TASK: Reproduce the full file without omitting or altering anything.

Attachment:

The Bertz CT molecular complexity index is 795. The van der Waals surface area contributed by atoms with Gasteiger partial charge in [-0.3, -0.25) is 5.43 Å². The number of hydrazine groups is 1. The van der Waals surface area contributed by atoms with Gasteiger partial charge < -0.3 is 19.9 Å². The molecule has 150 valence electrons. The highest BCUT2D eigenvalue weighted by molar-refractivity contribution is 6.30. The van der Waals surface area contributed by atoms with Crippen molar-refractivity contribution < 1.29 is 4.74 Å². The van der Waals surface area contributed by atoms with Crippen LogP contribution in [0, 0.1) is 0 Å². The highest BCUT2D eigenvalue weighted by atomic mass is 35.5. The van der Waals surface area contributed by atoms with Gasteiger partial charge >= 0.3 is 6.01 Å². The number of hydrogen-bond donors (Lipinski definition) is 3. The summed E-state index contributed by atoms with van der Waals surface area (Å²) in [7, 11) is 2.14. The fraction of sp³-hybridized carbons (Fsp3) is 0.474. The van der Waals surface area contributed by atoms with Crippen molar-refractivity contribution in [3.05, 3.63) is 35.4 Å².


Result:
The Bertz CT molecular complexity index is 795. The van der Waals surface area contributed by atoms with Gasteiger partial charge in [-0.3, -0.25) is 5.43 Å². The number of hydrazine groups is 1. The van der Waals surface area contributed by atoms with Gasteiger partial charge < -0.3 is 19.9 Å². The molecule has 150 valence electrons. The highest BCUT2D eigenvalue weighted by molar-refractivity contribution is 6.30. The van der Waals surface area contributed by atoms with Crippen molar-refractivity contribution < 1.29 is 4.74 Å². The van der Waals surface area contributed by atoms with Crippen LogP contribution in [0, 0.1) is 0 Å². The highest BCUT2D eigenvalue weighted by atomic mass is 35.5. The van der Waals surface area contributed by atoms with Gasteiger partial charge >= 0.3 is 6.01 Å². The number of hydrogen-bond donors (Lipinski definition) is 3. The summed E-state index contributed by atoms with van der Waals surface area (Å²) in [7, 11) is 2.14. The fraction of sp³-hybridized carbons (Fsp3) is 0.474. The van der Waals surface area contributed by atoms with Crippen molar-refractivity contribution in [3.05, 3.63) is 35.4 Å².